Ayr withdraws from the race to take control of troubled Musselburgh

As Scotland's biggest Flat meeting got under way, hopes of a union of two of the country's biggest tracks were dashed when Ayr revealed it had pulled out of the battle to take over Musselburgh.

Ayr had entered into the bidding process to take over the operation of the troubled track, whose governance has been unsettled for more than two years after disagreement between the local authority and racing representatives.

That led to the BHA stepping in to demand an independent governance review and resulted in the council deciding to allow the course to be run by a third-party operator.

Musselburgh's licence from the BHA expires on October 15 and the Musselburgh Racing Associated Committee (MRAC), set up by East Lothian Council last year to manage the track, is due to discuss progress towards identifying the successful operator next week. Arena Racing Company, Chester and the Jockey Club are understood to be potential suitors.

Speaking on the opening day of the William Hill Ayr Gold Cup meeting, the track's managing director David Brown said: "We were involved in the process but we've ceased our interest. We looked at the picture with regards to financials and felt it wasn't appropriate to take it further.

"The initial catalyst was the fact it was another Scottish course and there may have been synergies. At the early stage you investigate and take part in the process but you have to come to a decision and we took the view it wasn't in the best interests of Ayr.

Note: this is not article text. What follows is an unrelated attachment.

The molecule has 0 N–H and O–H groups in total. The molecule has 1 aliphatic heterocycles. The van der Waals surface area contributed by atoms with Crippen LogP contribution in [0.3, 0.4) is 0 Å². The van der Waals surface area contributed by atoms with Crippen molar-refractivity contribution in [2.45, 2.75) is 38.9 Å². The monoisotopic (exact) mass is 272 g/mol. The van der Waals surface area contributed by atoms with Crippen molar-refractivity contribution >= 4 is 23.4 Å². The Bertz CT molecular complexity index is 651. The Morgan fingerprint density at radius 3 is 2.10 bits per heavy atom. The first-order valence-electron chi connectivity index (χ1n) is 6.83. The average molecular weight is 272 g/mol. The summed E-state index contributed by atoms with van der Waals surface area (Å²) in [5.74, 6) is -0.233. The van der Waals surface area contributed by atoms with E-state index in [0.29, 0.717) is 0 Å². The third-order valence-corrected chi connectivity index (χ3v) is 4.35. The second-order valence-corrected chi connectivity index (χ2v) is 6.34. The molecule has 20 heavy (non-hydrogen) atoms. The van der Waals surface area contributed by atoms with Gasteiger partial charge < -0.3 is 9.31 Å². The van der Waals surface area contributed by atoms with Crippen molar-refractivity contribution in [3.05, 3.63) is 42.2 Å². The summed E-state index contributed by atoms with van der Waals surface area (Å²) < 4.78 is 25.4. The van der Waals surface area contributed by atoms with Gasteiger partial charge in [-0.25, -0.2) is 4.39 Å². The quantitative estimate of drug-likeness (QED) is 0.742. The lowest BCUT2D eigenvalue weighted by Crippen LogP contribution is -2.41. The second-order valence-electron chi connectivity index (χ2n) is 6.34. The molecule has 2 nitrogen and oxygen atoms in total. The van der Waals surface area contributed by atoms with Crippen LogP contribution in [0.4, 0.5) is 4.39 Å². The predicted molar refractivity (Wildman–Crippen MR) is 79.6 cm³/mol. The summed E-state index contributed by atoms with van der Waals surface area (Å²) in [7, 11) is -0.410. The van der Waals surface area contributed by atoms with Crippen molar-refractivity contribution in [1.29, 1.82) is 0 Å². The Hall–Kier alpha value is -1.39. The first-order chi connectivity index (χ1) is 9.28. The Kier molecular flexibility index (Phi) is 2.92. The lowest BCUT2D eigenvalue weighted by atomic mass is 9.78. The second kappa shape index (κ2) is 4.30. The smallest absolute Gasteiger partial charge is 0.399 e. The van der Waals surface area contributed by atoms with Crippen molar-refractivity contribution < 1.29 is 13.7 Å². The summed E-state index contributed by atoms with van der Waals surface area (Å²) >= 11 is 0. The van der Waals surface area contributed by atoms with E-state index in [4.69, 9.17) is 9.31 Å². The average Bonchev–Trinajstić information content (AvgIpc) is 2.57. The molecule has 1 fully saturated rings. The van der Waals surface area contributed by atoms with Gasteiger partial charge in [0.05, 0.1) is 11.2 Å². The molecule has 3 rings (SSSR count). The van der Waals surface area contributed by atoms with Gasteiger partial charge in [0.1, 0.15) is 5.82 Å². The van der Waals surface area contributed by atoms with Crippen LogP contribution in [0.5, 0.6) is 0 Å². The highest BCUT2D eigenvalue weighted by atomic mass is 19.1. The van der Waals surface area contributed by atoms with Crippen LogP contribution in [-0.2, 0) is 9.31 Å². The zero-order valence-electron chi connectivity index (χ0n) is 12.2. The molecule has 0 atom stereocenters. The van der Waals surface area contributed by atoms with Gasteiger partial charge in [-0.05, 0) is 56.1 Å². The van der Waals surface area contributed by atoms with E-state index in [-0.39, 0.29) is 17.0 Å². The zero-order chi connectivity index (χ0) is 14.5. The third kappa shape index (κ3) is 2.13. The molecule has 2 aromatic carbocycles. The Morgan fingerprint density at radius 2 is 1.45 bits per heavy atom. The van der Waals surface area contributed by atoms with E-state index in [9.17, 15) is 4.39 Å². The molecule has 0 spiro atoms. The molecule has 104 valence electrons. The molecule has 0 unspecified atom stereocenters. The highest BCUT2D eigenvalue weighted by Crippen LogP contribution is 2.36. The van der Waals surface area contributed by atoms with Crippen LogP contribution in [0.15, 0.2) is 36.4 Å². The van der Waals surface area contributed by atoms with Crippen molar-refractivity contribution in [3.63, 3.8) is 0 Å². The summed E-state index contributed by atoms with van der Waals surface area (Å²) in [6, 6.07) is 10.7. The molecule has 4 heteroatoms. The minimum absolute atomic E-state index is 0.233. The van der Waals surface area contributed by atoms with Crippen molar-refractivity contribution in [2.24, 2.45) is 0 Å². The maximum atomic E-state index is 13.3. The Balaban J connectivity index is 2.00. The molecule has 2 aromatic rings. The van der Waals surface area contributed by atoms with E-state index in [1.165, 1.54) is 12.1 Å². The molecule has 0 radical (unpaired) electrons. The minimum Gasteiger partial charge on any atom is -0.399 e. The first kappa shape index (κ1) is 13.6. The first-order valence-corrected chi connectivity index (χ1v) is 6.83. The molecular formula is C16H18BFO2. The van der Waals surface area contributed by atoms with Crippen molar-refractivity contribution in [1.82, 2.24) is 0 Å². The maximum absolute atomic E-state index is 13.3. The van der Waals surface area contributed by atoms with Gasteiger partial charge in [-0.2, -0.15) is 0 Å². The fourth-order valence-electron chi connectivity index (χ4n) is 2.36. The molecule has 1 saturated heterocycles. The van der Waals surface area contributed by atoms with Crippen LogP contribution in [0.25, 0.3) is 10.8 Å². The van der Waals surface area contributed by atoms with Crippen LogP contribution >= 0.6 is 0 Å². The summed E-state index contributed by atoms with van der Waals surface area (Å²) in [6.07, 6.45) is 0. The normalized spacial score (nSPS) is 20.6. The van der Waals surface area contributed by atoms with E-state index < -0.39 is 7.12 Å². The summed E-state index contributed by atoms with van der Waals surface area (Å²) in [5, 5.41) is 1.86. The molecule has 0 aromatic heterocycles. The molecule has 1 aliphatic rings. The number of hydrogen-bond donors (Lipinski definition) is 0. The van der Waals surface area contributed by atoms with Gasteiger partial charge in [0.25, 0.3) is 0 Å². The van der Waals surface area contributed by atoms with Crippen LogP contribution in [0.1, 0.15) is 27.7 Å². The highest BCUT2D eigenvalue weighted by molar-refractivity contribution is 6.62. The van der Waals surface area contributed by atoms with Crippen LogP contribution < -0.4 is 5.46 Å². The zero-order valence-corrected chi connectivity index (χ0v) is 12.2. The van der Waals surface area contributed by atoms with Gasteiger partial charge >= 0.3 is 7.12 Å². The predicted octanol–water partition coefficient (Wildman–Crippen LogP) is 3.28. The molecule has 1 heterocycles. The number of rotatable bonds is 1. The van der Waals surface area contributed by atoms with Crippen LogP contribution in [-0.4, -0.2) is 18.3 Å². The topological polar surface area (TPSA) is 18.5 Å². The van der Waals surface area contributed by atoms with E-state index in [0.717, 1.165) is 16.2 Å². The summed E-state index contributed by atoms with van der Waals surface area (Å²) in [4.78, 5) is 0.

"There are always disappointments with anything that doesn't come off, but the process was interesting. It was pretty rigorous but it was good to be part of it and I can't fault East Lothian Council."

Ayr expects a crowd of around 12,000 on Saturday compared to the 18,500 who attended the Scottish Grand National in April, and Brown puts this discrepancy down to the appeal of jump racing.

"When you look at some of the biggest betting races in UK racing they tend to be jump races, be they at Cheltenham, Aintree or the Scottish National, which is in that bracket," he said.

"There's no doubt consumers can look at jump racing and know horses, as they have longevity. Racing fans are not one-size-fits-all, but perhaps the jump racing resonates more."

Just two years after the entire Gold Cup meeting was lost to a drainage problem, the track has received a healthy vote of confidence from owners and trainers with more than 350 horses declared for 24 races over three days of the fixture this season.

That contrasts with field sizes elsewhere, notably at Doncaster, where just ten runners tackled the last three races on St Leger day, and Brown cites Ayr's efforts to cater for owners as a key factor.

"I don't know about other racecourses, but you have to think of the owners' experience," he said. "They are well looked after here and presumably enjoy coming. 

"We are an ROA gold course and think owners are hugely important, so we strive to give them the best possible experience."